And every time I lock my bike and walk through the flyer-strewn doorway to stand next to a neon orange table, I know exactly what I'll order. But just like the pink hair dye and tattoo sleeves of the visionary owners, hanging out in a bakery feels a little naughty and a little indulgent. So I smile and buy a little bit more than I came for.
Bleeding Heart Bakery is located on 1955 West Belmont Ave. in Chicago.
Starting this Saturday, I'll be stalking them at the SouthPort Farmers Market!

Local Flavor Launches!

NOTE: I've decided to start a new weekly highlight- Local Flavor Wednesdays.
I'll be sharing a neighborhood foodie gem that has surprised and delighted me. Hopefully through these posts I'll be able to share what I feel the universal attraction of food- discovering new tastes, new places and most importantly, chefs that inspire personal memories in us all.

* Stay tuned for this week's inaugural post! *


Fresh Catch, in a Bowl

There's something about salty sea air that stokes the appetite. Add a cool breeze and damp low-lying fog and you've got a recipe for hunger that only a large bowl of local seafood can satisfy.
I never counted myself among the consumers of large pots of 'a little of this, a little of that,' generally less adventurous than willing to dig into what's available yet...er...undefined. That was before I discovered how beautifully cioppino showcases the catch of the day.
An Italian fisherman's stew, cioppino has origins along the wharf towns in California but has been linked to San Francisco most frequently. Dating back 100 years, when Italian seamen flocked to the ethnic neighborhood of North Beach, they wandered amongst the docks looking for leftovers from the day's catch, or 'chopped' pieces, as the Genovese dialect roughly translates. A communal stew was procured from one man's dungeness crab, another's mussels, another's dash of herbs and veggies. Truly a rustic group effort, the fish somehow harmonize in a delicious fresh tomato and wine broth. Sourdough was a popular accessory for sopping up the remains.

While in Moss Landing, CA (near Monterrey) with my future in-laws, we made a beeline for Phil's Fish Market after an excursion out on the Elkhorn Slough (the largest salt marsh outside of San Francisco Bay, and a key ecological breeding ground). Despite the highlights of snugly sea lion pups, rafts of sea otters and a few bird nests, I was chilled to be the bone (May on the Peninsula is not quite summer like!). Time for a warm up, and we picked the local favorite.

Like San Francisco, Monterrey is home to another tourist's haven Fisherman's Wharf. But it's out to this landing that truly feels authentic. Seconds away from the sea, the fish is beyond fresh and Phil's famous cioppino is properly zesty and overflowing with sea legs and shells. Bib and shelling utensils are included, as they should be with a true rustic cioppino. Portions come for one, or the whole table, but always in one big pot. I didn't realize it at the time, but Bobby Flay had even paid Phil a visit for his throwdown challenge on the Food Network, an honor for one of the best versions of the fish stew on the coast. According to the tale, there's no less than seven different types of locally caught, fresh fish in the batch. From striped bass to scallops, it's an unforgettable combination.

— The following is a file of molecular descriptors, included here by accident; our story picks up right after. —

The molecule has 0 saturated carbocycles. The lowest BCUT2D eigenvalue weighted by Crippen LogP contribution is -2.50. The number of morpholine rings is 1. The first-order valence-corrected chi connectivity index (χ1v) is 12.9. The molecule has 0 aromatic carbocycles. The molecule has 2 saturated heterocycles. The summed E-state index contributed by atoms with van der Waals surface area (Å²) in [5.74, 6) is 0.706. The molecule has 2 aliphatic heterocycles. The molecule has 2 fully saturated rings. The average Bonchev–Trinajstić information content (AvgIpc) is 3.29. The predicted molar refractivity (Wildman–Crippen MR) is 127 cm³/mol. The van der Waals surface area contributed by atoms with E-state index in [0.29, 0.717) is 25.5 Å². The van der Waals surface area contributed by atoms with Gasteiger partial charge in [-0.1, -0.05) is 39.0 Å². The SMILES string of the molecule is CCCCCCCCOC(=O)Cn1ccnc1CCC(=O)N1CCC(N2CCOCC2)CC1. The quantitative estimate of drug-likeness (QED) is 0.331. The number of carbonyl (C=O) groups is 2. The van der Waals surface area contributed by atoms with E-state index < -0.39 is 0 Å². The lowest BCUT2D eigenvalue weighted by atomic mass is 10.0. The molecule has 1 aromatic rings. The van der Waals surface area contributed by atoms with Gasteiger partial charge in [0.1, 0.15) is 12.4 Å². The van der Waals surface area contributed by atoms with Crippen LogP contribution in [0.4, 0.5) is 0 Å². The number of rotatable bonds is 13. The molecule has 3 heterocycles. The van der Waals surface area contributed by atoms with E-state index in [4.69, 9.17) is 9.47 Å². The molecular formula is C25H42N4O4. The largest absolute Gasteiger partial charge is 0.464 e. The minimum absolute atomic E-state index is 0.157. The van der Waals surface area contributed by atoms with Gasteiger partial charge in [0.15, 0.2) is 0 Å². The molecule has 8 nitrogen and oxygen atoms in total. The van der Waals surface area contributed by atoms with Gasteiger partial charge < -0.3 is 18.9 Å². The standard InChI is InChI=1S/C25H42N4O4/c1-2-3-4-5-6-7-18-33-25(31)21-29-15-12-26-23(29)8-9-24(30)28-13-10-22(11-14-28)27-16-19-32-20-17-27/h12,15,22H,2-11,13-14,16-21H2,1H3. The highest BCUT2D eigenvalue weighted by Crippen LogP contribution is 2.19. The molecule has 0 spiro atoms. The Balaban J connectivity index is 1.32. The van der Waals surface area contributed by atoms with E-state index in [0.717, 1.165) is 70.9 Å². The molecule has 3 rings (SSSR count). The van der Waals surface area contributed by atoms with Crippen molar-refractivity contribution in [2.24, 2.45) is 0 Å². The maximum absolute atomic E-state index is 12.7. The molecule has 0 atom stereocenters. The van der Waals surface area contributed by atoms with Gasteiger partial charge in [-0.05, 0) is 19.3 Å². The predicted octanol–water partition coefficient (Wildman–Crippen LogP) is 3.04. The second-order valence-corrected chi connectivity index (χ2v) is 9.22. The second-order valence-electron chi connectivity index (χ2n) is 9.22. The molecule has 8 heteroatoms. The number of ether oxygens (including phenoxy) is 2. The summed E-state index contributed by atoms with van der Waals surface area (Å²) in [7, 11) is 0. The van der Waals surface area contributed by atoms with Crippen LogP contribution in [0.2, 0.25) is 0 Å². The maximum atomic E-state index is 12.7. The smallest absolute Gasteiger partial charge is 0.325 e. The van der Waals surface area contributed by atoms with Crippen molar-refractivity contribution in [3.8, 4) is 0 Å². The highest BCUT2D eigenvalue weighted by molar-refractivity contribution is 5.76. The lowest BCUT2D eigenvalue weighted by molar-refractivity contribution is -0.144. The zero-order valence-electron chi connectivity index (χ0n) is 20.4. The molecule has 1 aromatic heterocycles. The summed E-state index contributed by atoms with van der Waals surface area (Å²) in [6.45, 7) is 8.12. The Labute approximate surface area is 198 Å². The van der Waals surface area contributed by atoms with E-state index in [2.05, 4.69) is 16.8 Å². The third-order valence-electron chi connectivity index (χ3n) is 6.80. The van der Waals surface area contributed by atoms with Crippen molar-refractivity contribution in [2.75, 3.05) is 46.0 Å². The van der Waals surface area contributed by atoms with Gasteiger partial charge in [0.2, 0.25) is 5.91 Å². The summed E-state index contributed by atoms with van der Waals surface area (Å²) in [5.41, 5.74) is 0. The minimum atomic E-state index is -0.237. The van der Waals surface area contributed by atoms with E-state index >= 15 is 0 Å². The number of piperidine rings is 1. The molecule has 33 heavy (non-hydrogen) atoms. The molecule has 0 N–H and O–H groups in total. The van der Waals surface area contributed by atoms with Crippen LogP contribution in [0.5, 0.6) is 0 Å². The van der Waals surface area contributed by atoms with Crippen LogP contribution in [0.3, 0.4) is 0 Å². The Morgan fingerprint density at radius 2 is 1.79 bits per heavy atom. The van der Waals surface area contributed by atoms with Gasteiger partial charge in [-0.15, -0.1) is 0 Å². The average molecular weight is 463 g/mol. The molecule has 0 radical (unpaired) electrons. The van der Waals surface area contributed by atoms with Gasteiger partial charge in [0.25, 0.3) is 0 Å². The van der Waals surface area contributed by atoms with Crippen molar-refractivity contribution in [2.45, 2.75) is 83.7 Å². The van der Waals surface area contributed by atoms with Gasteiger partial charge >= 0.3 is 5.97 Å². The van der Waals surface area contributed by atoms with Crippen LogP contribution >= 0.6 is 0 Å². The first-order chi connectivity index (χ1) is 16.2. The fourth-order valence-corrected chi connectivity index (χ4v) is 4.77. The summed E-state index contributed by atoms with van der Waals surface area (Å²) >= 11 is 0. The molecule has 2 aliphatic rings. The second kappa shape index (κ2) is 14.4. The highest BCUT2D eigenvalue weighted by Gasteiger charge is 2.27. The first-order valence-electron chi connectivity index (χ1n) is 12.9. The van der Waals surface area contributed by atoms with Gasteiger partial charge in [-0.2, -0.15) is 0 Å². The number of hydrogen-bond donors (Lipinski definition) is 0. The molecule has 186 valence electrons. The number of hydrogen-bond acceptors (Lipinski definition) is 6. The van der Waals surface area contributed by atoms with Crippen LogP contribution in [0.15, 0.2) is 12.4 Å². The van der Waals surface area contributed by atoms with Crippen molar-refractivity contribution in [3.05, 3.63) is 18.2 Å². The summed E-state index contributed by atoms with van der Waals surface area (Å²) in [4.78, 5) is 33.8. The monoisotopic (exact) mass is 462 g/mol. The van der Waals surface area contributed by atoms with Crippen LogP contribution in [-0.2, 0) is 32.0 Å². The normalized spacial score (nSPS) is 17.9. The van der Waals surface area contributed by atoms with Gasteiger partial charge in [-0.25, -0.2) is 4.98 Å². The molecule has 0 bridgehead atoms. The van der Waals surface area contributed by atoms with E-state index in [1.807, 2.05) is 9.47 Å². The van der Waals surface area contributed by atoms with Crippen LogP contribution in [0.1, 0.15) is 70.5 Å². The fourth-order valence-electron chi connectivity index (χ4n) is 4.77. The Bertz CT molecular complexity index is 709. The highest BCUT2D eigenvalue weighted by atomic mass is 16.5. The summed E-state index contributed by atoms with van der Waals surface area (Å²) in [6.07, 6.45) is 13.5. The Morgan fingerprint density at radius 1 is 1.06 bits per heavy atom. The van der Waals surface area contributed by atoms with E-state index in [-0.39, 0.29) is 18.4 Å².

Back here in Chicago, the lake can definitely cause some cool weather to come in, even during these early weeks of summer. While the West coast and sea air might be hard to match, I'd suggest paying a visit to Dirk's in Chicago, a local favorite that promotes fresh and sustainable fish.
I've included the Gourmet magazine recipe here, and suggest stealing a twist on the sourdough bowl that Bobby Flay used and making sourdough croutons to top your flavorful fish stew. Try making the broth a day in advance, then grab some friends and hit the market that day. Try having everyone pick a shellfish or whitefish to contribute to the pot- chip in! chip in-o!

Classic Cioppino:

4 large garlic cloves, minced
2 medium onions, finely chopped
1 Turkish bay leaf or 1/2 California bay leaf
1 teaspoon dried oregano, crumbled
1 teaspoon dried hot red pepper flakes
1 1/2 teaspoons salt
1/2 teaspoon black pepper
1/4 cup olive oil
1 green bell pepper, cut into 1/4-inch dice
2 tablespoons tomato paste
1 1/2 cups dry red wine
1 (28- to 32-ounces) can whole plum tomatoes, drained, reserving juice, and chopped
1 cup bottled clam juice
1 cup chicken broth
1 (1-pound) king crab leg, thawed if frozen
18 small (2-inch) hard-shelled clams (1 1/2 pound) such as little necks, scrubbed
1 pound skinless red snapper or halibut fillets, cut into 1 1/2-inch pieces
1 pound large shrimp (16 to 20), shelled (tails and bottom segment of shells left intact) and deveined
3/4 pound sea scallops, tough muscle removed from side of each if necessary
1/4 cup finely chopped fresh flat-leaf parsley
3 tablespoons finely chopped fresh basil

Cook garlic, onions, bay leaf, oregano, and red pepper flakes with salt and pepper in oil in an 8-quart heavy pot over moderate heat, stirring, until onions are softened, about 5 minutes. Stir in bell pepper and tomato paste and cook, stirring, 1 minute. Add wine and boil until reduced by about half, 5 to 6 minutes. Add tomatoes with their juice, clam juice, and broth and simmer, covered, 30 minutes. Season with salt and pepper.

While stew is simmering, hack crab leg through shell into 2- to 3-inch pieces with a large heavy knife. Add crab pieces and clams to stew and simmer, covered, until clams just open, 5 to 10 minutes, checking every minute after 5 minutes and transferring opened clams to a bowl with tongs or a slotted spoon.

Lightly salt and season season fish fillets, shrimp, and scallops with salt and add to stew, then simmer, covered, until just cooked through, about 5 minutes.

Discard bay leaf, then return clams to pot and gently stir in parsley and basil. Serve piping hot!